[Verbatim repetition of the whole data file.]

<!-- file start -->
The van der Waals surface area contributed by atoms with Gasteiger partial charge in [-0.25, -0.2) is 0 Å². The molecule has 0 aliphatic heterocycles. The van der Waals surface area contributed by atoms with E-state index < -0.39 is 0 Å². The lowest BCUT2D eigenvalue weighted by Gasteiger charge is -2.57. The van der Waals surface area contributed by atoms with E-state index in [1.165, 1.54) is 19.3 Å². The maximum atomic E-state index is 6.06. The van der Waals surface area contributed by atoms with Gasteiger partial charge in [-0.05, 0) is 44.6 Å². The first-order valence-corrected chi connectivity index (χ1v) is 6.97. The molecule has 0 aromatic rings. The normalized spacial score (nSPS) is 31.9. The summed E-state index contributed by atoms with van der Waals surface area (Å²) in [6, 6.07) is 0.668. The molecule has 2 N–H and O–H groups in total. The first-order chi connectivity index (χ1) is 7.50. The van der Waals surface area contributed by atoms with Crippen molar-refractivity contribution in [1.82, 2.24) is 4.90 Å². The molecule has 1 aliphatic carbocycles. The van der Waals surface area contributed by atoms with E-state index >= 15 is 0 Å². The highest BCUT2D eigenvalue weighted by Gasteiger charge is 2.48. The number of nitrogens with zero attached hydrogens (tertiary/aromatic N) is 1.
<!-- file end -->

The van der Waals surface area contributed by atoms with Gasteiger partial charge in [-0.25, -0.2) is 0 Å². The molecule has 0 aliphatic heterocycles. The van der Waals surface area contributed by atoms with E-state index < -0.39 is 0 Å². The lowest BCUT2D eigenvalue weighted by Gasteiger charge is -2.57. The van der Waals surface area contributed by atoms with E-state index in [1.165, 1.54) is 19.3 Å². The maximum atomic E-state index is 6.06. The van der Waals surface area contributed by atoms with Gasteiger partial charge in [-0.05, 0) is 44.6 Å². The first-order valence-corrected chi connectivity index (χ1v) is 6.97. The molecule has 0 aromatic rings. The normalized spacial score (nSPS) is 31.9. The summed E-state index contributed by atoms with van der Waals surface area (Å²) in [6, 6.07) is 0.668. The molecule has 2 N–H and O–H groups in total. The first-order chi connectivity index (χ1) is 7.50. The van der Waals surface area contributed by atoms with Crippen molar-refractivity contribution in [1.82, 2.24) is 4.90 Å². The molecule has 1 aliphatic carbocycles. The van der Waals surface area contributed by atoms with E-state index >= 15 is 0 Å². The highest BCUT2D eigenvalue weighted by Gasteiger charge is 2.48. The number of nitrogens with zero attached hydrogens (tertiary/aromatic N) is 1.